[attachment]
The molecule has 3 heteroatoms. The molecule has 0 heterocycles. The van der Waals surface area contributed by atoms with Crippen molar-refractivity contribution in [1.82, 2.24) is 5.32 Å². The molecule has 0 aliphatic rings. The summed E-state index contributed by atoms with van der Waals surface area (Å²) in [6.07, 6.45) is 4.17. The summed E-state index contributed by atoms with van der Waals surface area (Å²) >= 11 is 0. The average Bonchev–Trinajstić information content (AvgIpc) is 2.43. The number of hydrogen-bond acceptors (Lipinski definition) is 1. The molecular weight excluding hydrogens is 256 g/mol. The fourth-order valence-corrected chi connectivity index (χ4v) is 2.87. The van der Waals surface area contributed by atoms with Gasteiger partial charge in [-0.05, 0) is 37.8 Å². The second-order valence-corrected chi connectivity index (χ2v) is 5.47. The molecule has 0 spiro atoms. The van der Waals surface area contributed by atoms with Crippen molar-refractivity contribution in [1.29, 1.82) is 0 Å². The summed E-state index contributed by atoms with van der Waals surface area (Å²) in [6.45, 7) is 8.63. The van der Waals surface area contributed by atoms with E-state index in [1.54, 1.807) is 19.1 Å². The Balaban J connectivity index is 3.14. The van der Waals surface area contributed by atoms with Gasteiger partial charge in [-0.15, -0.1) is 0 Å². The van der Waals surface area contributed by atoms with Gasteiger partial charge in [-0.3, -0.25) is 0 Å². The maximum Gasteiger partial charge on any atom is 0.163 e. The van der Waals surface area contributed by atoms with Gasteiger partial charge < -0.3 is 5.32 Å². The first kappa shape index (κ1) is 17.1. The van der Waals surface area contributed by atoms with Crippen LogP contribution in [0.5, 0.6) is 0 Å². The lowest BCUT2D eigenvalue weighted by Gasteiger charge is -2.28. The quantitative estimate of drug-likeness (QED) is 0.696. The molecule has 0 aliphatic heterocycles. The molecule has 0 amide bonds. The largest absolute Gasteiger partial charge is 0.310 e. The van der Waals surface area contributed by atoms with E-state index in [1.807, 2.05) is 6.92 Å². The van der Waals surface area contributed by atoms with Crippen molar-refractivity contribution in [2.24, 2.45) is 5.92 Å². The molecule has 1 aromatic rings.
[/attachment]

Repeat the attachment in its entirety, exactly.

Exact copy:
The molecule has 3 heteroatoms. The molecule has 0 heterocycles. The van der Waals surface area contributed by atoms with Crippen molar-refractivity contribution in [1.82, 2.24) is 5.32 Å². The molecule has 0 aliphatic rings. The summed E-state index contributed by atoms with van der Waals surface area (Å²) in [6.07, 6.45) is 4.17. The summed E-state index contributed by atoms with van der Waals surface area (Å²) >= 11 is 0. The average Bonchev–Trinajstić information content (AvgIpc) is 2.43. The number of hydrogen-bond acceptors (Lipinski definition) is 1. The molecular weight excluding hydrogens is 256 g/mol. The fourth-order valence-corrected chi connectivity index (χ4v) is 2.87. The van der Waals surface area contributed by atoms with Gasteiger partial charge in [-0.05, 0) is 37.8 Å². The second-order valence-corrected chi connectivity index (χ2v) is 5.47. The molecule has 0 spiro atoms. The van der Waals surface area contributed by atoms with Crippen molar-refractivity contribution in [1.29, 1.82) is 0 Å². The summed E-state index contributed by atoms with van der Waals surface area (Å²) in [6.45, 7) is 8.63. The van der Waals surface area contributed by atoms with E-state index in [1.54, 1.807) is 19.1 Å². The Balaban J connectivity index is 3.14. The van der Waals surface area contributed by atoms with Gasteiger partial charge in [-0.15, -0.1) is 0 Å². The van der Waals surface area contributed by atoms with Gasteiger partial charge in [-0.3, -0.25) is 0 Å². The maximum Gasteiger partial charge on any atom is 0.163 e. The van der Waals surface area contributed by atoms with Gasteiger partial charge < -0.3 is 5.32 Å². The first kappa shape index (κ1) is 17.1. The van der Waals surface area contributed by atoms with Crippen LogP contribution in [0.5, 0.6) is 0 Å². The lowest BCUT2D eigenvalue weighted by Gasteiger charge is -2.28. The quantitative estimate of drug-likeness (QED) is 0.696. The molecule has 0 aliphatic heterocycles. The molecule has 0 amide bonds. The largest absolute Gasteiger partial charge is 0.310 e. The van der Waals surface area contributed by atoms with E-state index in [1.807, 2.05) is 6.92 Å². The van der Waals surface area contributed by atoms with Crippen molar-refractivity contribution in [2.24, 2.45) is 5.92 Å². The molecule has 1 aromatic rings.